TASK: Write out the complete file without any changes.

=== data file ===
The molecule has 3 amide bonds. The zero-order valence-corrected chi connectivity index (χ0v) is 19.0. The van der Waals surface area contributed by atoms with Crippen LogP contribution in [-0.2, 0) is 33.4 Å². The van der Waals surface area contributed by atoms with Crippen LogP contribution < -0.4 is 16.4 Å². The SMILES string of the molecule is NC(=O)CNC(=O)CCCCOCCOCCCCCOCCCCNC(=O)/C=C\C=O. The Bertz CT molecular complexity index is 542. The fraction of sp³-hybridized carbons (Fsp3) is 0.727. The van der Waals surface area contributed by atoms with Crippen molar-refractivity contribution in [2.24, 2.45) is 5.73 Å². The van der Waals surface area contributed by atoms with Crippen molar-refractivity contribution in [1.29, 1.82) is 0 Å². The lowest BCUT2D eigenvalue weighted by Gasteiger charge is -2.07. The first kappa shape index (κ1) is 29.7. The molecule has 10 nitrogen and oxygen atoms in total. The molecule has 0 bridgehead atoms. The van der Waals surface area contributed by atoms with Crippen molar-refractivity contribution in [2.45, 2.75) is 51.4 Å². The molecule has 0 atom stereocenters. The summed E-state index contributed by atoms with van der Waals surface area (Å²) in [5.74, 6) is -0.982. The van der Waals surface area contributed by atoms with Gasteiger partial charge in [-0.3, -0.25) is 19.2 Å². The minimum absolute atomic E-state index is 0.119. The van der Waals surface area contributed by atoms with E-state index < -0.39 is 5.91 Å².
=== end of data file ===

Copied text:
The molecule has 3 amide bonds. The zero-order valence-corrected chi connectivity index (χ0v) is 19.0. The van der Waals surface area contributed by atoms with Crippen LogP contribution in [-0.2, 0) is 33.4 Å². The van der Waals surface area contributed by atoms with Crippen LogP contribution < -0.4 is 16.4 Å². The SMILES string of the molecule is NC(=O)CNC(=O)CCCCOCCOCCCCCOCCCCNC(=O)/C=C\C=O. The Bertz CT molecular complexity index is 542. The fraction of sp³-hybridized carbons (Fsp3) is 0.727. The van der Waals surface area contributed by atoms with Crippen molar-refractivity contribution in [2.24, 2.45) is 5.73 Å². The van der Waals surface area contributed by atoms with Crippen molar-refractivity contribution in [1.29, 1.82) is 0 Å². The lowest BCUT2D eigenvalue weighted by Gasteiger charge is -2.07. The first kappa shape index (κ1) is 29.7. The molecule has 10 nitrogen and oxygen atoms in total. The molecule has 0 bridgehead atoms. The van der Waals surface area contributed by atoms with Crippen molar-refractivity contribution in [2.45, 2.75) is 51.4 Å². The molecule has 0 atom stereocenters. The summed E-state index contributed by atoms with van der Waals surface area (Å²) in [5.74, 6) is -0.982. The van der Waals surface area contributed by atoms with Gasteiger partial charge in [-0.3, -0.25) is 19.2 Å². The minimum absolute atomic E-state index is 0.119. The van der Waals surface area contributed by atoms with E-state index < -0.39 is 5.91 Å².